In the interest of getting myself educated as an authorpreneur, I rejoined Romance Writers of America. At the same time, I also joined the Alliance of Independent Authors. Recently, I watched one of their live videos about finding your ideal reader. Now, this is not the first time I’ve heard the term “Find your tribe”; but when you’re socially challenged, as I’ve become, the first question you ask is, “Where do I start?”

I actually have a rather long list of interests. I may eventually join at least a few tribes, including a Caregiver tribe, when I find one. Caregivers certainly need tribe members who understand the personal sacrifices they often make daily. It will ultimately depend on how many tribes I can reasonably manage and still be productive. Since the name of this blog is “Confessions of a MiddleAged Writer”, I believe I will start there.

Personally, I think its past time to dispel the notion you have no chance of being successful if you don’t achieve your goals while you are still young. (Besides the “young goal post” keeps moving. I’m really 21 again.) Dreams and goals may not be achieved for many different reasons while we’re in our 20s’ or 30s’. Often in our youth, we don’t always have a fully formed picture of who we are, or who we will become. It also doesn’t help when the over-riding message in which we’re indoctrinated says failure is bad. While I wouldn’t recommend doing it constantly, it does have value in the learning experience. The most important is perseverance.

There are some folks who are naturally goal driven and perseverance may come easier to them. It can also be learned with age and experience, provided we’re open to utilizing it. One of my favorite examples of someone who started a very successful mid-life career, is Julia Child. We should never stop learning, growing and challenging ourselves. She loved France and its food. After having a career in the OSS during World War II, she needed a new challenge and took classes at Le Cordon Bleu in Paris during the 1950s. Being a curious person who wanted to know everything possible about a subject, she pushed to join the classes taught to professional chefs; who were primarily men at the time. While in France, she made friends (a tribe) who shared her interest and helped her produce an iconic two-volume cookbook set called “Mastering the Art of French Cooking.” Eventually, her tribe grew and helped her produce a series of cooking shows, starting with “The French Chef” on PBS during the 1960s. Naturally, she didn’t stop with French cooking. Over the years she took an interest in a variety of food related subjects, including a show about baking a few years before she died. (I have “Baking with Julia”, co-authored with Dorie Greenspan, on my cookbook shelf.) Nor was she afraid to share the limelight with other experts in her field.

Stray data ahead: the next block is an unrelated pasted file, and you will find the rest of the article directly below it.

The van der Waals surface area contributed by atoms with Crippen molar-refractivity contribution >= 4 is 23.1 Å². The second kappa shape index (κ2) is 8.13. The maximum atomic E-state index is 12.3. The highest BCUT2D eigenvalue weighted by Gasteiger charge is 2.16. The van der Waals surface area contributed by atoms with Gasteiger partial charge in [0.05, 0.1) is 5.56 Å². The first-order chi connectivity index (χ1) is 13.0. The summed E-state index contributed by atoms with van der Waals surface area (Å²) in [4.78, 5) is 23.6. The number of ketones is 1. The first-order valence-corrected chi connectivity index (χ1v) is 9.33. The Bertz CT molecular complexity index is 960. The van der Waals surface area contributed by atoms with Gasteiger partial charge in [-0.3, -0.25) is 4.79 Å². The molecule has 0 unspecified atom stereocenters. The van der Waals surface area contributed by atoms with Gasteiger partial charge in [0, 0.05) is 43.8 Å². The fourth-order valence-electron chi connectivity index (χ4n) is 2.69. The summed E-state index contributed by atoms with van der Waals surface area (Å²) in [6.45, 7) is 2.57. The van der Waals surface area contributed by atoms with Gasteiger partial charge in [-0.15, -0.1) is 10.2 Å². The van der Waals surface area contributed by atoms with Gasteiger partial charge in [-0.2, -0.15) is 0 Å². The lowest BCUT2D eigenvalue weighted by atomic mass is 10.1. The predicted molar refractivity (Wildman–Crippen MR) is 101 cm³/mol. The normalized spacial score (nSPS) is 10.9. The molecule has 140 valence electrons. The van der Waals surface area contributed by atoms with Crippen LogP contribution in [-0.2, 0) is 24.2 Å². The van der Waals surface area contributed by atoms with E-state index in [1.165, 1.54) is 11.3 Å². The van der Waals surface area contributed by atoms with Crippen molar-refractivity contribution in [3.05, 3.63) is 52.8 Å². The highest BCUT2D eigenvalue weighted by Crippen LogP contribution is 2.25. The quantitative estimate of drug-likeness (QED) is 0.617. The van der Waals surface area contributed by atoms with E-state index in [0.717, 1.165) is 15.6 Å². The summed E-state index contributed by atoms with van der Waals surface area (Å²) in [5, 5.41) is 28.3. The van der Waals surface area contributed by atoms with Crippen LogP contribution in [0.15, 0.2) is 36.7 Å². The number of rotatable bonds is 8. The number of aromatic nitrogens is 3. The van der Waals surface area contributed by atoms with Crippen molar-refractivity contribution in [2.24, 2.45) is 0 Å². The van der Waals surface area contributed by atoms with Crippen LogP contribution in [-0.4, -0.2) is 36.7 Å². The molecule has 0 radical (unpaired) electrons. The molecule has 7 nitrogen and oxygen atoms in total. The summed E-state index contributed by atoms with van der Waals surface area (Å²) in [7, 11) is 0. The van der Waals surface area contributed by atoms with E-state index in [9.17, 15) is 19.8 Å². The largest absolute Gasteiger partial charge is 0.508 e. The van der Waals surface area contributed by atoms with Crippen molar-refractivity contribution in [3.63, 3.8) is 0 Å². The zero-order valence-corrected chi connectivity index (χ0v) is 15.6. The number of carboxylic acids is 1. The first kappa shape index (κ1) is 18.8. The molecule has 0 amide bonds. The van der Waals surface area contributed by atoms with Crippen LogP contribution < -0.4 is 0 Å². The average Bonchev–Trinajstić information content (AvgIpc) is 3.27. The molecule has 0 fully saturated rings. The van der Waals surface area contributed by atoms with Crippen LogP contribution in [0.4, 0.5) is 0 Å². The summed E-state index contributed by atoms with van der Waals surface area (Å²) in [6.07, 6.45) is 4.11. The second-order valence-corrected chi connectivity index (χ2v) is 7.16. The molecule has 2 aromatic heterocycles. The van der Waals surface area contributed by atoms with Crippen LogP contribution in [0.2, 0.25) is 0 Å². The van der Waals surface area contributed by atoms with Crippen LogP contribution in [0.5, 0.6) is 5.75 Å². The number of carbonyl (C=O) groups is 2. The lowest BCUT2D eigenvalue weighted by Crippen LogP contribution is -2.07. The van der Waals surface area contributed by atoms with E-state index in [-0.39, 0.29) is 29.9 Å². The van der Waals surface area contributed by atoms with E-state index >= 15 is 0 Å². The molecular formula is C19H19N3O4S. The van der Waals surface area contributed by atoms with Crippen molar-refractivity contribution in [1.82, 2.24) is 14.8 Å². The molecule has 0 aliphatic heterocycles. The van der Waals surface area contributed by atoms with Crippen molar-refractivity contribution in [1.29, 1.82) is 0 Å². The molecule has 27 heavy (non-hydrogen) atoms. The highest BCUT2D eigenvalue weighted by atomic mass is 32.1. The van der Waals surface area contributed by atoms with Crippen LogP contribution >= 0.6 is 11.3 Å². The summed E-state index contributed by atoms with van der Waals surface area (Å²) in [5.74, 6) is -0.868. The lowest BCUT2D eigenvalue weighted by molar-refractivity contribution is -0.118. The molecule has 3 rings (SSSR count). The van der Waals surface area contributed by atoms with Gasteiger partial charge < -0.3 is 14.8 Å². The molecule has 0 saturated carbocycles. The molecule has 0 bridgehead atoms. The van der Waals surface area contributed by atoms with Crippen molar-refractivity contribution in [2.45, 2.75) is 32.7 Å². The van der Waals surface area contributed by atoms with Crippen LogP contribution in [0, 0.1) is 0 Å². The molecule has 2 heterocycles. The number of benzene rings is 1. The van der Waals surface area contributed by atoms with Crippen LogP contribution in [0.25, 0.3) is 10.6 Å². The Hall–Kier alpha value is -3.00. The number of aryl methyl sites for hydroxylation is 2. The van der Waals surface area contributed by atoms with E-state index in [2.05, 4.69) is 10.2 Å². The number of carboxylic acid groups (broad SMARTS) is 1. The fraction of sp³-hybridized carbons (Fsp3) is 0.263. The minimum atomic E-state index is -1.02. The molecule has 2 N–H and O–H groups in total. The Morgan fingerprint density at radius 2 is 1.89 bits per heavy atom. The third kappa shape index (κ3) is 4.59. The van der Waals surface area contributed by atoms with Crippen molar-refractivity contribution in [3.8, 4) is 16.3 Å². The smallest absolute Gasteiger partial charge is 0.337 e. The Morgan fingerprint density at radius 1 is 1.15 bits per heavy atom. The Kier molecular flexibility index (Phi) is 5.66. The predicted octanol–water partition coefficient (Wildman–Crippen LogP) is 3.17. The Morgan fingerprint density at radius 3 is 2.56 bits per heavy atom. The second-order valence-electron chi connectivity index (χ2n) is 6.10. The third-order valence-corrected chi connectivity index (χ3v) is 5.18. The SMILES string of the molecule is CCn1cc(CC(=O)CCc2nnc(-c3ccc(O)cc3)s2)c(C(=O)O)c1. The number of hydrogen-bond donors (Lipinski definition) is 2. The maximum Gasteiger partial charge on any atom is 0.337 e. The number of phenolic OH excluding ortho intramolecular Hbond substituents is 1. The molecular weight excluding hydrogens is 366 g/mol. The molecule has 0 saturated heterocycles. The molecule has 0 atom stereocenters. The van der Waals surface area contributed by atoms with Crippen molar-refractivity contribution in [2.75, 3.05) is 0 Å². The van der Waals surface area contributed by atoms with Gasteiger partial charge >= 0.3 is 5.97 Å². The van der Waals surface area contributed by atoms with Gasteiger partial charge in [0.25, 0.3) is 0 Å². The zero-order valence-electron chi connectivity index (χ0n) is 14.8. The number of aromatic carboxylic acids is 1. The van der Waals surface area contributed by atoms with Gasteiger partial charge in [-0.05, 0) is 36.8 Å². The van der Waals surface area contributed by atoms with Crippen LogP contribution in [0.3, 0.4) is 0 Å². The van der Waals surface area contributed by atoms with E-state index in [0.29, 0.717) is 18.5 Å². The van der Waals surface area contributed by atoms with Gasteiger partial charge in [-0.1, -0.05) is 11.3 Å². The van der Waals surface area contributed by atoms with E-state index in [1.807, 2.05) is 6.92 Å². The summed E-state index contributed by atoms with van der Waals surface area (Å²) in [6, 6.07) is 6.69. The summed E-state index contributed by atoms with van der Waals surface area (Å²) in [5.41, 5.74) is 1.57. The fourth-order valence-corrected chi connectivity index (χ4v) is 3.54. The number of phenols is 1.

Finding a tribe with similar interests is always beneficial to the human experience. But even more important is finding one who will challenge us to get outside our comfort zone, and support us while taking that risk. Julia was a pioneer in more ways than one. Besides being a woman in a man’s world, cooking shows on TV were almost non-existent (James Beard had one of the first). Now we have whole channels devoted to them.

Time flies ever faster, something I have been becoming increasingly aware of over the years. My mom died at the age of 68, four and half years ago. She was only 22 years older than I am. It made me start asking myself, “What am I waiting for, if I really want to pursue a dream?”

Last December, we were forced to clear out our garage due to a corroded water connection on the washing machine. (A case of procrastination which bit us in the ass.) Guess what I found in one of the boxes? It was a chapter from my original book manuscript which had been mailed to my critique partner. (This was the 1990s. Dial-up internet didn’t do much in the way of attachments.) The darn thing was still in its mailing envelope. I took a glance, said to myself, “I’m never going to do anything with that,” and threw it away with the rest of box’s contents.

A few months later, at the end of April, I was cleaning rabbit cages. I do all kinds of interesting thinking while taking care of my rabbits. Suddenly, the thought came to me, “Why shouldn’t I finally finish that book? Afterall, I spent close to ten years on it.” For the first time in my life, I now have a full manuscript which is probably about as polished as it’s going to get. Is it the same book I started 30 years ago? Ha, ha, ha, ha… NO. What made the difference this time? Some of it is age and experience. Being curious about a variety of topics helped too. It gave me a lot more material to utilize. Most importantly, motivation and perseverance made the biggest difference. They will continue to make a difference in eventually putting it in readers’ hands.

It doesn’t matter to me if your dream is writing, or something else entirely. I would be happy to nudge you into at least trying it. Dreams only have value when we attempt to make them reality. Another blog I follow, recently had a post about living in the moment, reminding your life is today. Not yesterday, tomorrow or somewhere else. Regardless of anyone’s age, I can’t think of a better tribe to belong to, than one that pushes us to achieve things we thought beyond our reach.

Quote of the Week

The possible can be done immediately. The impossible takes a bit more time.

My husband’s favorite quote from the US Navy Seabees – Kristal DeJong